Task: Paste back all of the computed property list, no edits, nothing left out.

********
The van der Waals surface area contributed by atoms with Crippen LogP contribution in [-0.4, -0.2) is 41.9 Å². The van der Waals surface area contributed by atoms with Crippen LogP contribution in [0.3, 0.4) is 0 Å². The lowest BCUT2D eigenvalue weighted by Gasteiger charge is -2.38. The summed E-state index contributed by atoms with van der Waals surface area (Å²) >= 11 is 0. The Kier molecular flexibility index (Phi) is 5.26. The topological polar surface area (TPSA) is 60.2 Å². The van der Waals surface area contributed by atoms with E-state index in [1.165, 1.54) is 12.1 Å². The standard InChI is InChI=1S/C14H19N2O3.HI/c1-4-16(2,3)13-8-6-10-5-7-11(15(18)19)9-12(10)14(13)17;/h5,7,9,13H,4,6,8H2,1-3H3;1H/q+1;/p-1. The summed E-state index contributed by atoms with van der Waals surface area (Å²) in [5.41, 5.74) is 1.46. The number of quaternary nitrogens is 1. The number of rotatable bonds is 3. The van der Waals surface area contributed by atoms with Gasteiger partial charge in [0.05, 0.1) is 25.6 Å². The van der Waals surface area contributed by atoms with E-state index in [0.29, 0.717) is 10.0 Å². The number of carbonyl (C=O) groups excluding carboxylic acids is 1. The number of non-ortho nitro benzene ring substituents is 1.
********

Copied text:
The van der Waals surface area contributed by atoms with Crippen LogP contribution in [-0.4, -0.2) is 41.9 Å². The van der Waals surface area contributed by atoms with Crippen LogP contribution in [0.3, 0.4) is 0 Å². The lowest BCUT2D eigenvalue weighted by Gasteiger charge is -2.38. The summed E-state index contributed by atoms with van der Waals surface area (Å²) >= 11 is 0. The Kier molecular flexibility index (Phi) is 5.26. The topological polar surface area (TPSA) is 60.2 Å². The van der Waals surface area contributed by atoms with E-state index in [1.165, 1.54) is 12.1 Å². The standard InChI is InChI=1S/C14H19N2O3.HI/c1-4-16(2,3)13-8-6-10-5-7-11(15(18)19)9-12(10)14(13)17;/h5,7,9,13H,4,6,8H2,1-3H3;1H/q+1;/p-1. The summed E-state index contributed by atoms with van der Waals surface area (Å²) in [5.41, 5.74) is 1.46. The number of quaternary nitrogens is 1. The number of rotatable bonds is 3. The van der Waals surface area contributed by atoms with Gasteiger partial charge in [0.05, 0.1) is 25.6 Å². The van der Waals surface area contributed by atoms with E-state index in [0.29, 0.717) is 10.0 Å². The number of carbonyl (C=O) groups excluding carboxylic acids is 1. The number of non-ortho nitro benzene ring substituents is 1.